When I joined SCORE, I expected to just share my experiences with a new generation of entrepreneurs; what I didn't expect was the access to new information that I would also gain, and how it would be useful to incorporate in my business, and then share with others, like you.
SCORE is a division of the U.S. Small Business Administration, and as such we have easy to find resources at our fingertips on a range of business topics that will help new businesses. I found the above 2-3% among some resources published by SBA, but I'm putting a different spin on it.
How to Allocate Your Marketing Budget
Many businesses struggle to figure out how much they should spend on their marketing. Instead of struggling, everyone could just follow the outline that the SBA has set for all U.S. businesses. According to them, small businesses should allocate different percentages of their yearly revenue for marketing depending on what you are trying to accomplish. Here's how those percentages break down:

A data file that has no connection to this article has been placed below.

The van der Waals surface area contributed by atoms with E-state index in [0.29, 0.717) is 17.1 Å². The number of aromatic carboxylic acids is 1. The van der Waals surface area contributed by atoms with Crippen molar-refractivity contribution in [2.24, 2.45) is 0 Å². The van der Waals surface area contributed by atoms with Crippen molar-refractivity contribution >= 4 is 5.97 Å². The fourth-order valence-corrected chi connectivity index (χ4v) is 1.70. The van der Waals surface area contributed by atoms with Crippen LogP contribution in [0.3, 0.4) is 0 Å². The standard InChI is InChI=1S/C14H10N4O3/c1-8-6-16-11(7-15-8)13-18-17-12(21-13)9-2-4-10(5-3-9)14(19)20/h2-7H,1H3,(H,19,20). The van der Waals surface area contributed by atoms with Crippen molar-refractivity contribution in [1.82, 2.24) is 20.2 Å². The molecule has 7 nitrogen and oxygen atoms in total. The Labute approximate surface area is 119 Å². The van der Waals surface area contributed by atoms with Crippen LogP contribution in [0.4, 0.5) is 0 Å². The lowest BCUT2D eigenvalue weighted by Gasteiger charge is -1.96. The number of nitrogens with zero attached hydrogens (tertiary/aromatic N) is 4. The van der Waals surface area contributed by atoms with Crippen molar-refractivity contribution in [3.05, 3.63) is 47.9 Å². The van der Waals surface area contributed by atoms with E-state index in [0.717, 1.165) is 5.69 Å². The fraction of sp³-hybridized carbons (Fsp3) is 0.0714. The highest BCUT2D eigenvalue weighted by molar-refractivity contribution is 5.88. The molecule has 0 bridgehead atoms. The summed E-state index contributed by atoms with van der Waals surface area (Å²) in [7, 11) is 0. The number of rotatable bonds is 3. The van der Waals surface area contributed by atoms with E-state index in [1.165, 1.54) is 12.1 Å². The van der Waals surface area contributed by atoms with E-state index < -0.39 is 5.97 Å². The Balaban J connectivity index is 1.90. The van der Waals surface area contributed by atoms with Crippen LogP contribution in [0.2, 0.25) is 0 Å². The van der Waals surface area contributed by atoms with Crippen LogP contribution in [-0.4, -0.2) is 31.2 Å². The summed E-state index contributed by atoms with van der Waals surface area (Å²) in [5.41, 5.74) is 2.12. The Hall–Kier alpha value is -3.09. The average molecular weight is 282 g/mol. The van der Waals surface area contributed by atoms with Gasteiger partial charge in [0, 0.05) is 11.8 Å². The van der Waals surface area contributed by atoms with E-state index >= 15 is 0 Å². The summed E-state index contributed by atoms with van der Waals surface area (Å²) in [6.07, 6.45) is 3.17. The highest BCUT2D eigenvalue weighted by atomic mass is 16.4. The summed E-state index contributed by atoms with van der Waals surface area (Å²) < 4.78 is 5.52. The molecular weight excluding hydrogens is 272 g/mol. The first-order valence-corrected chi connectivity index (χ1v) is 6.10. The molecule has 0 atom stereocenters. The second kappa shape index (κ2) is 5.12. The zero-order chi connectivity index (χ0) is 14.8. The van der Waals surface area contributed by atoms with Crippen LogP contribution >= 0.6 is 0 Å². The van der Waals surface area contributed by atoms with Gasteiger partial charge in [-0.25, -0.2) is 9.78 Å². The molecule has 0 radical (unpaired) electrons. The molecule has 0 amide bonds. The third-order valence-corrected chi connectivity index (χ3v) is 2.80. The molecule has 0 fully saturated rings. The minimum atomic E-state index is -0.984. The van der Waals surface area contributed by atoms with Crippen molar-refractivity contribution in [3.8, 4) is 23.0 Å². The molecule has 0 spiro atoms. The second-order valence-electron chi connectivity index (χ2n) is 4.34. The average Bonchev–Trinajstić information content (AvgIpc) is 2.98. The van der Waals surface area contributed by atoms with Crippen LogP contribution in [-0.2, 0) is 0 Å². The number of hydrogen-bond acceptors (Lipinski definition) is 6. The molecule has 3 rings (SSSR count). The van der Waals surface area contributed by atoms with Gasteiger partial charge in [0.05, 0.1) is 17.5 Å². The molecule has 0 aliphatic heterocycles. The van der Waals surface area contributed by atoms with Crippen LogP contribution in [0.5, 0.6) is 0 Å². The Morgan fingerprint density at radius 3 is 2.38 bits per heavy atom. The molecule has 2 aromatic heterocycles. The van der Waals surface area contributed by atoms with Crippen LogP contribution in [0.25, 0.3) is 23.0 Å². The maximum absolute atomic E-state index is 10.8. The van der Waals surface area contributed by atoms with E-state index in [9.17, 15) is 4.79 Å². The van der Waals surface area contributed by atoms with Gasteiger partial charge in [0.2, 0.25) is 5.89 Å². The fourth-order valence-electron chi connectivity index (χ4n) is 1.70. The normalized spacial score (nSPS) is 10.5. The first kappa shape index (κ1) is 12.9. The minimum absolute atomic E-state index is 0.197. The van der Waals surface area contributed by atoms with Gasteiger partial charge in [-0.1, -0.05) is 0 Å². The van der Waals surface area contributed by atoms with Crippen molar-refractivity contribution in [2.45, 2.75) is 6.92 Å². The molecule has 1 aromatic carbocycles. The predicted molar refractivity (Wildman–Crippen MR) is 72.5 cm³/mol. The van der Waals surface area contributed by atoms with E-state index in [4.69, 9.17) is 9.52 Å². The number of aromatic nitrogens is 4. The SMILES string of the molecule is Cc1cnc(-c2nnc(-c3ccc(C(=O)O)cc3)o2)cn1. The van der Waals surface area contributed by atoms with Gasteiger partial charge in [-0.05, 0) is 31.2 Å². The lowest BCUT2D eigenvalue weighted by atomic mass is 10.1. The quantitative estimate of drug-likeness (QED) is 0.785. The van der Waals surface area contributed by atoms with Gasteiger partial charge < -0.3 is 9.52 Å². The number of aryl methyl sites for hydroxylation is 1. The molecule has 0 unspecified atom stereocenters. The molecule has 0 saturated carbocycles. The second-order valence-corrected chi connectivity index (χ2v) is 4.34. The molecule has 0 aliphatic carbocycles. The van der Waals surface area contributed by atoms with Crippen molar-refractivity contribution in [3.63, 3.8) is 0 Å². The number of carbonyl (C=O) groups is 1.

2-3% - Customer top of mind awareness
3-5% - Allocation for start-ups younger than 3 years
7-8% - This is where all small businesses under $5M in sales should be
Up to 20% - Aggressive expansion of your business
When following these allocations, a $1 million company should be spending $20,000 just to maintain top of mind awareness within their current customer base. This brings up the topic of customer attrition that is a common topic of discussion when coaching new business owners through SCORE.
Attrition is when customers slowly forget about you, eventually leading to the loss of that customer. While attrition can happen because of a change of jobs, new driving patterns, or a loss of a job, it is also happens because you stopped reminding a customer that you were still there, and still in business.